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The fact that atheists still don't believe in God isn't remarkable, the fact that 279 years later so many of them are still - despite ample evidence of failure - calling for new moralities, new societies, global dictatorship and rule by a scientific quasi-priesthood is astounding. As for the godless jihad, it's called metaphor, and it's worth noting that neither St. Bernard nor Osama bin Laden are known to have done any more than write and speak out in public.

You have to be joking about Osama bin Laden, but we won’t delve into conspiracy theorist accusations.

I desire no “new” morality, society, dictatorship, or global domination. I have no desire to make god-belief illegal or in any way restrict your right to practice your religion, but I do feel that it is hazardous to humanity and would hope to have others abandon religion of their own volition. As previously stated, as long as religion stays out of schools and governments, I’m fine with whatever you choose to believe. (There’s more to this line of thinking, but I will address it in more detail when I get to the appropriate part of the book.)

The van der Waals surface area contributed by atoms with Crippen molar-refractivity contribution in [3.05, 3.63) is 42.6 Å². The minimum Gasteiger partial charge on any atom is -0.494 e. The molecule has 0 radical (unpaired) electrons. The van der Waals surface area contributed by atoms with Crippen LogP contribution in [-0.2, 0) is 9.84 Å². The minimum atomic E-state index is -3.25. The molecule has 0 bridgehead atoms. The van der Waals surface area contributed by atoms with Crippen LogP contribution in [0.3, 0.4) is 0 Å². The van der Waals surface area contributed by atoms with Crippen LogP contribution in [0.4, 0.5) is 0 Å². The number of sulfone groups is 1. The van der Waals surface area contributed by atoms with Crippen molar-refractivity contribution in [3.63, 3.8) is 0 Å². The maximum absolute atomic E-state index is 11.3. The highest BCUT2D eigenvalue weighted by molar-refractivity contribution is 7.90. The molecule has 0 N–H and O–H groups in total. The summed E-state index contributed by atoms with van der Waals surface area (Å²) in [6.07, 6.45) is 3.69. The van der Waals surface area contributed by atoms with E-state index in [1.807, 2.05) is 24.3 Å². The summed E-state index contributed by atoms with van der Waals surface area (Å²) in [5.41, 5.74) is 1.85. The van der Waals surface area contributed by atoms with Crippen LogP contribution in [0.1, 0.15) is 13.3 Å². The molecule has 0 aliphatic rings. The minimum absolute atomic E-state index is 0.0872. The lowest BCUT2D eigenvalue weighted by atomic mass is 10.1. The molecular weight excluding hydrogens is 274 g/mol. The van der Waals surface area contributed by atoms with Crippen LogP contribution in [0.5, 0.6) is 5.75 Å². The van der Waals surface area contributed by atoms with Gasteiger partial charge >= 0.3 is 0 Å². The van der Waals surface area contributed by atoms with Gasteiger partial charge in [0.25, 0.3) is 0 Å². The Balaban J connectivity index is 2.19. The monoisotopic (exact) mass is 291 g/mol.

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I don't think the problem of self-identification is an inherent problem atheists or Christians, or for anyone except those who would attempt to make arguments based in any way upon those self-identifications, such as, for example, the specific individuals I am criticizing in TIA. This question of self-identification doesn't necessarily reduce the number of Christians, as larger studies of the sort required for global numbers are not based on self-identification, but rather church affiliations and so forth.